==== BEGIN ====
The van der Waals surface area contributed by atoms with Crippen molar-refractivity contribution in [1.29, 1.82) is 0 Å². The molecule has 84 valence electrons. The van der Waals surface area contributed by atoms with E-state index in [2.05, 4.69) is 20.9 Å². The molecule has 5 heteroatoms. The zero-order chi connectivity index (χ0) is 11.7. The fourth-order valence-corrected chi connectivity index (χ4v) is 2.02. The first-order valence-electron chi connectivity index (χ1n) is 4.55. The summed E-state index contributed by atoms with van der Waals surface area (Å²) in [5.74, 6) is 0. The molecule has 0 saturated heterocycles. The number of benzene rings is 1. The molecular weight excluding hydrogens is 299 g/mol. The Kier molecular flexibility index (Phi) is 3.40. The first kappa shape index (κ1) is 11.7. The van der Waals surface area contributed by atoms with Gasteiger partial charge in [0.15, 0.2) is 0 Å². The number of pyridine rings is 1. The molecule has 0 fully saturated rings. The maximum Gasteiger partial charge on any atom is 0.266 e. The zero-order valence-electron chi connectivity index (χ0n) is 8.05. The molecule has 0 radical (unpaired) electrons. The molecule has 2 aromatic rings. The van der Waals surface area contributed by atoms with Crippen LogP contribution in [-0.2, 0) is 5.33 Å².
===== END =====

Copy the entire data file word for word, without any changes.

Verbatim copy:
The van der Waals surface area contributed by atoms with Crippen molar-refractivity contribution in [1.29, 1.82) is 0 Å². The molecule has 84 valence electrons. The van der Waals surface area contributed by atoms with E-state index in [2.05, 4.69) is 20.9 Å². The molecule has 5 heteroatoms. The zero-order chi connectivity index (χ0) is 11.7. The fourth-order valence-corrected chi connectivity index (χ4v) is 2.02. The first-order valence-electron chi connectivity index (χ1n) is 4.55. The summed E-state index contributed by atoms with van der Waals surface area (Å²) in [5.74, 6) is 0. The molecule has 0 saturated heterocycles. The number of benzene rings is 1. The molecular weight excluding hydrogens is 299 g/mol. The Kier molecular flexibility index (Phi) is 3.40. The first kappa shape index (κ1) is 11.7. The van der Waals surface area contributed by atoms with Gasteiger partial charge in [0.15, 0.2) is 0 Å². The number of pyridine rings is 1. The molecule has 0 fully saturated rings. The maximum Gasteiger partial charge on any atom is 0.266 e. The zero-order valence-electron chi connectivity index (χ0n) is 8.05. The molecule has 0 radical (unpaired) electrons. The molecule has 2 aromatic rings. The van der Waals surface area contributed by atoms with Crippen LogP contribution in [-0.2, 0) is 5.33 Å².